The Parable of the Old Man With a New Heart

I’ve been reading J. K. Rowling’s Tales of Beedle the Bard — fairy tales for wizards and witches (part of the Harry Potter series). It’s put me in the mood to write my own.

Once upon a time there was an old man — over 100 years old, in fact. And he had a bad heart. It had always been bad — even from birth. But when he was young, the vigor and purposefulness of youth allowed him to grow and even for a time to thrive. But his heart was always weak and diseased.

As he grew older, and as the zeal of youth declined (as inevitably happens, you know), his bad heart took a terrible toll on his health. No longer did the years bring him growth and success. No, the years brought frailty and misery, as his heart weakened and failed to supply his organs with the blood they need. Over time, even his voice shriveled so that very few could hear him. By the time he went to see the physician, about the only thing working well was his spleen.

Finally, he went to the physician and the physician did a thorough physical. He ran countless tests and looked at him inside and out. And the physician decided he needed a new heart.

The old man wasn’t sure about this. He’d had his old heart for over 100 years, and as he told the physician, he’d grown quite attached to it! He was afraid of surgery. In fact, he was afraid of change of any kind.

But this physician was great. Using physician powers that ordinary physicians don’t have, he gave the man a new heart — without any surgery at all. The physician simply converted some of the tissue already in the man to be a new heart, such was his greatness.

The man soon recovered from the procedure and felt better. Some of his organs mended quickly with a fresh, steady supply of blood, but some organs had been unused for so long, they had trouble recovering. In fact, while they were mending, the old man felt pangs and twitches and stings. Sometimes, he was in quite a lot of pain.

He complained to the physician, but the physician gently explained that pain is a necessary part of healing. “I can only take the pain away if I take the new heart out of you,” he explained.

The old man was unhappy about this. He wanted a pill or potion that would make the change easy, but the physician said no. “That’s not the nature of things.”

Soon, despite the pain, the old man was doing far more work around his house than in many, many years. In fact, he felt so good that he was helping his neighbors and making new friends. He’d never felt so alive!

But one night he grew very sick. He ran a fever and had hard chills. He lost his appetite. He was so sick he didn’t even go to see the physician. He thought, “I’ll just lie here and die and then I’ll longer have to put up with the pain from this new heart.”

Fortunately, the physician knew where he lived and came for a house call (I said he was a great physician, unlike any on earth, you know). The physician poked and prodded and stuck tubes here and there. Soon he had a very serious face.

“Your body is rejecting your new heart. Sometimes this happens. Even though your heart and body are genetically identical, the body is old and used to a weak, sick heart. And it seems that parts of your body don’t want to have the new heart.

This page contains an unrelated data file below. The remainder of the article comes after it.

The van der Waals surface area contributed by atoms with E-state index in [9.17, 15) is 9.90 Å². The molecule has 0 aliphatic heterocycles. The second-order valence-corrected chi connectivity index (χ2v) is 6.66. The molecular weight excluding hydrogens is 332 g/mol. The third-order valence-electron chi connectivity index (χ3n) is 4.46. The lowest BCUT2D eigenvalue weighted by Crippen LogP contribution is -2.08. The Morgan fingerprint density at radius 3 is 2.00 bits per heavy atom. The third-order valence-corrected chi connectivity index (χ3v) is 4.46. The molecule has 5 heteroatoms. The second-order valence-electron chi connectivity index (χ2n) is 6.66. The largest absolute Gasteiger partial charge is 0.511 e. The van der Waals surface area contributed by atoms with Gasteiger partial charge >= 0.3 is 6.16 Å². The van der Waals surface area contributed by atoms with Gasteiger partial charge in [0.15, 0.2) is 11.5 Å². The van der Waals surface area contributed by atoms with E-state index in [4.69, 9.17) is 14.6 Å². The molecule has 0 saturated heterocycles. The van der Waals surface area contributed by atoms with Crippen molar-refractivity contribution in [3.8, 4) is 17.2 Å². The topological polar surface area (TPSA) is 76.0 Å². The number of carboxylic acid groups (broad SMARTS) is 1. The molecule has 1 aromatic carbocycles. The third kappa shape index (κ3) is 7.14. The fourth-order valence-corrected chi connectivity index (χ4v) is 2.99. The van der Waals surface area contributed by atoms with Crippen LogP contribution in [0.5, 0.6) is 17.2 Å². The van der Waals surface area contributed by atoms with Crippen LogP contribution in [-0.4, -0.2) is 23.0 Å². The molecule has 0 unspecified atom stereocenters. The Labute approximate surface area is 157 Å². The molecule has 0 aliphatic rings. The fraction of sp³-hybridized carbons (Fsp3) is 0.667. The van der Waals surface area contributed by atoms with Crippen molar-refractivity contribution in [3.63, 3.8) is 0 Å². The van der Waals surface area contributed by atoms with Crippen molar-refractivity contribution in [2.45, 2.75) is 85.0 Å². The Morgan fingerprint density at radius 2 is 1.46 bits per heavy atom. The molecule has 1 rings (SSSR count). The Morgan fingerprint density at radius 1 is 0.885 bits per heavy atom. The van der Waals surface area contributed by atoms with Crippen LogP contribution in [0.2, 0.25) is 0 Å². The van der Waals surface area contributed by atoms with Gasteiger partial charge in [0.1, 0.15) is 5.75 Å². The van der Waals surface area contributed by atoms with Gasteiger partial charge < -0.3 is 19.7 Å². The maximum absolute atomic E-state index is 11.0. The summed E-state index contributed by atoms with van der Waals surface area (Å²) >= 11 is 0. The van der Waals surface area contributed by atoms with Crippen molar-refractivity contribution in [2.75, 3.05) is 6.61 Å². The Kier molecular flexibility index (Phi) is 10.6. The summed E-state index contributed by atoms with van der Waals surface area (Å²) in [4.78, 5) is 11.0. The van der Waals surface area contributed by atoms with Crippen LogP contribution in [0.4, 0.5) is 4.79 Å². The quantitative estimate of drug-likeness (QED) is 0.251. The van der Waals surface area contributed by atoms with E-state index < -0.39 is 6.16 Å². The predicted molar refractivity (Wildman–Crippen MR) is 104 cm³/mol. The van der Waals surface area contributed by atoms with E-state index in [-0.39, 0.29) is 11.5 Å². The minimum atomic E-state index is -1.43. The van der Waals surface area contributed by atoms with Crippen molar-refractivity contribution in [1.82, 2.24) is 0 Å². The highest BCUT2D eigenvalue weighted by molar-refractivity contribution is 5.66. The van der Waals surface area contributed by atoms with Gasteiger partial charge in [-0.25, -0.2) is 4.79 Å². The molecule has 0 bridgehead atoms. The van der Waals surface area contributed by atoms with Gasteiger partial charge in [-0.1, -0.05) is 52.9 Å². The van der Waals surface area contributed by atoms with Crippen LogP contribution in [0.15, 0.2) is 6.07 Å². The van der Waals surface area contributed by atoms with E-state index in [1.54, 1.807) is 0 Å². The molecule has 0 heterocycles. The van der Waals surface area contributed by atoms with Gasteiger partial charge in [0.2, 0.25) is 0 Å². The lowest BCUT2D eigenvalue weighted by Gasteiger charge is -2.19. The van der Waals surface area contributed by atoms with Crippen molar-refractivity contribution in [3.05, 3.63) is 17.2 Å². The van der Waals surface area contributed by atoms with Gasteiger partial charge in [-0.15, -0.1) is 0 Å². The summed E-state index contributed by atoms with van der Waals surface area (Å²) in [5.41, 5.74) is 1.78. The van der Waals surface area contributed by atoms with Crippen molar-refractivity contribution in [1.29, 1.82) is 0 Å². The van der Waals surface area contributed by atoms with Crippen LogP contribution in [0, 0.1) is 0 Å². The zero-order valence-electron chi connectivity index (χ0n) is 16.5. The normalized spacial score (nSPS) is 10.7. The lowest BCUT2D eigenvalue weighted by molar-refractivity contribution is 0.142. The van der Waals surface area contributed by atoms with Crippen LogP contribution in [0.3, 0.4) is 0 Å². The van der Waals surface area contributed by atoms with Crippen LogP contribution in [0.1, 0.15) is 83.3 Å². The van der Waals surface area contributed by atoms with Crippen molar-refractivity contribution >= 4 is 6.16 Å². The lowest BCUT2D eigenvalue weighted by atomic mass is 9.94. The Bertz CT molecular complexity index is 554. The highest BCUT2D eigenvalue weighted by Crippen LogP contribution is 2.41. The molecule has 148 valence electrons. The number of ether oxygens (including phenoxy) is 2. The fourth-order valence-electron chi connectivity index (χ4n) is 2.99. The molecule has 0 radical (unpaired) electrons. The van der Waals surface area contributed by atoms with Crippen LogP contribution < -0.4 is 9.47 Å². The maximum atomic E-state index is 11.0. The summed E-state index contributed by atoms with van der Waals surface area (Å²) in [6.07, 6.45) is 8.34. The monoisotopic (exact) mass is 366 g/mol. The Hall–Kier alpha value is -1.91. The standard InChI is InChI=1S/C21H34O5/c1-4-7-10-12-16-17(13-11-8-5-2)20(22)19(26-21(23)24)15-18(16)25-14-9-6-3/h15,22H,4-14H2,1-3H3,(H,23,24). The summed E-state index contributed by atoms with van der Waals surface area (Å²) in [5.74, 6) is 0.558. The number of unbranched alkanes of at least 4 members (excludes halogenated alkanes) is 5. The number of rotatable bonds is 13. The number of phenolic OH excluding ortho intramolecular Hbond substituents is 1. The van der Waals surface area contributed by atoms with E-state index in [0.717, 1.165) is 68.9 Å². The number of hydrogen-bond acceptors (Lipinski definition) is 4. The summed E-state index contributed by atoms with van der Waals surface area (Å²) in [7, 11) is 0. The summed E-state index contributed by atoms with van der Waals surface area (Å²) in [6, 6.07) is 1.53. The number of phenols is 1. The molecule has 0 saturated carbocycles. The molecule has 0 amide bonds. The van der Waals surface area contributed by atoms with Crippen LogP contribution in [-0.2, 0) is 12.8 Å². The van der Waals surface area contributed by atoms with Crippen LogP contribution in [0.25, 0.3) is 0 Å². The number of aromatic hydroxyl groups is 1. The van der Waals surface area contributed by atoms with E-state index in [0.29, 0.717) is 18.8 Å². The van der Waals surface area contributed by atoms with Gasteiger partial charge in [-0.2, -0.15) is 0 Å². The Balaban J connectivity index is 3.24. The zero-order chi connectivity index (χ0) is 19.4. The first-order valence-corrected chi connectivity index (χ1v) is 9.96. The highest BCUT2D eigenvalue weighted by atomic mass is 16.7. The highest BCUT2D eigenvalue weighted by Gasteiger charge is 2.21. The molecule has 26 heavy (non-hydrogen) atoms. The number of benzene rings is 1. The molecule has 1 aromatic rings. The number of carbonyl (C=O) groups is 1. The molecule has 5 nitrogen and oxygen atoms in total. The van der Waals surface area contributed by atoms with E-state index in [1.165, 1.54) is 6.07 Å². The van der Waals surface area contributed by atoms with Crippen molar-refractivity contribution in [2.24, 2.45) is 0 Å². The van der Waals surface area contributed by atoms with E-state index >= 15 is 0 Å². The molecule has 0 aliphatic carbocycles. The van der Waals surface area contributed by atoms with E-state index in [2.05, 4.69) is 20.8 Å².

“But,” he smiled, “you’re not dead yet. Your mind controls your body. To live, you need only decide to live. It’s really up to you. There’s always hope. Always.”

The old man was confused. “Can’t you give me something? Can’t you give me medicine or a shot or something?”

“No,” replied the physician, “I’ve given you everything you need. There is no other cure. I can’t make you want to have a new heart. That’s something you have to do for yourself.

“And so, you have a decision to make. Do you want to endure the pain of adjusting to the new heart, the pain of change? Or would you rather die? The days I gave you when your youth returned and you were of value to your neighbors and making friends everywhere you went, do you want that — even though it hurts? Or do you want your old, comfortable, worn out heart back?

“There are no other choices. I can give you back your old heart or let you can keep your new one. But only you can decide whether life is worth the pain of change.”

The old man told the physician that he didn’t know the truth of the matter. He insisted that he could live forever with his old heart! And then the physician reminded him of the days of sickness and decline. And so the old man insisted that change could occur without pain. He’d seen it all the time! But the physician assured him that, when it comes to hearts, this just isn’t true.

And so the man was of two minds — hating the pain and yet wanting to live, not realizing that the pain of living, although intense, would be brief. Soon enough, he’d forget about the pain and enjoy many more years of life. But the man could think of little but the present. And while he struggled to make up his mind, his body continued to reject its new heart — and he hurt more and more.

The End

Well, not the end. Just the end of the part that’s been written. You see, the readers have to write the rest.

About Jay F Guin

My name is Jay Guin, and I’m a retired elder. I wrote The Holy Spirit and Revolutionary Grace about 18 years ago. I’ve spoken at the Pepperdine, Lipscomb, ACU, Harding, and Tulsa lectureships and at ElderLink. My wife’s name is Denise, and I have four sons, Chris, Jonathan, Tyler, and Philip. I have two grandchildren. And I practice law.
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